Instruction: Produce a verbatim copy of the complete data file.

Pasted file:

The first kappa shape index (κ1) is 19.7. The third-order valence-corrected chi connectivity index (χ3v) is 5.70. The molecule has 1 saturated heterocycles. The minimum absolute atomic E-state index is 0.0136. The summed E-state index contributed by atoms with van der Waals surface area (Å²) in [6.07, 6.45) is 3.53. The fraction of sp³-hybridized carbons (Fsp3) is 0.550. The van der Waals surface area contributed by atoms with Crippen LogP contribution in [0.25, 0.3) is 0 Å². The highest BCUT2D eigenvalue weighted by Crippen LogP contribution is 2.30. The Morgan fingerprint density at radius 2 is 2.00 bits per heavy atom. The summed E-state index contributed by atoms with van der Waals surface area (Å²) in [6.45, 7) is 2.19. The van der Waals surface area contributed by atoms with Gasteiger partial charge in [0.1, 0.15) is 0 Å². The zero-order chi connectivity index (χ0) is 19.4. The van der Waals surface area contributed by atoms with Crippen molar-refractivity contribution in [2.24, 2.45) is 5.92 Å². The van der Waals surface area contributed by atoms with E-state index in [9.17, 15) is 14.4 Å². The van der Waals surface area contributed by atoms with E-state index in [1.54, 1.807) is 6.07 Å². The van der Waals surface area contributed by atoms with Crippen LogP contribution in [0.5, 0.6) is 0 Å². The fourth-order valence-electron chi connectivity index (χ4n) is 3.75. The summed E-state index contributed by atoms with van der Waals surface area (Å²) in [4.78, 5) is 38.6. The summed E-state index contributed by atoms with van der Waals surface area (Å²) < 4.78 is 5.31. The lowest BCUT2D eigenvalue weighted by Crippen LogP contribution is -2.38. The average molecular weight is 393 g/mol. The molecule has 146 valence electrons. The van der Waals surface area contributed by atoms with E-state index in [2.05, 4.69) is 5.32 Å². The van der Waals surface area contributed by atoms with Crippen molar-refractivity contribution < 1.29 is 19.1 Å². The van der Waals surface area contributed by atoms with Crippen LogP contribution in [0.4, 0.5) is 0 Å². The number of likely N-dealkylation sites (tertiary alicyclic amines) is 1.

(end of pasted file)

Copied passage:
The first kappa shape index (κ1) is 19.7. The third-order valence-corrected chi connectivity index (χ3v) is 5.70. The molecule has 1 saturated heterocycles. The minimum absolute atomic E-state index is 0.0136. The summed E-state index contributed by atoms with van der Waals surface area (Å²) in [6.07, 6.45) is 3.53. The fraction of sp³-hybridized carbons (Fsp3) is 0.550. The van der Waals surface area contributed by atoms with Crippen LogP contribution in [0.25, 0.3) is 0 Å². The highest BCUT2D eigenvalue weighted by Crippen LogP contribution is 2.30. The Morgan fingerprint density at radius 2 is 2.00 bits per heavy atom. The summed E-state index contributed by atoms with van der Waals surface area (Å²) in [6.45, 7) is 2.19. The van der Waals surface area contributed by atoms with Gasteiger partial charge in [0.1, 0.15) is 0 Å². The zero-order chi connectivity index (χ0) is 19.4. The van der Waals surface area contributed by atoms with Crippen molar-refractivity contribution in [2.24, 2.45) is 5.92 Å². The van der Waals surface area contributed by atoms with E-state index in [9.17, 15) is 14.4 Å². The van der Waals surface area contributed by atoms with E-state index in [1.54, 1.807) is 6.07 Å². The van der Waals surface area contributed by atoms with Crippen LogP contribution in [0.5, 0.6) is 0 Å². The fourth-order valence-electron chi connectivity index (χ4n) is 3.75. The summed E-state index contributed by atoms with van der Waals surface area (Å²) in [4.78, 5) is 38.6. The summed E-state index contributed by atoms with van der Waals surface area (Å²) < 4.78 is 5.31. The lowest BCUT2D eigenvalue weighted by Crippen LogP contribution is -2.38. The average molecular weight is 393 g/mol. The molecule has 146 valence electrons. The van der Waals surface area contributed by atoms with E-state index in [2.05, 4.69) is 5.32 Å². The van der Waals surface area contributed by atoms with Crippen molar-refractivity contribution < 1.29 is 19.1 Å². The van der Waals surface area contributed by atoms with Crippen LogP contribution in [0.4, 0.5) is 0 Å². The number of likely N-dealkylation sites (tertiary alicyclic amines) is 1.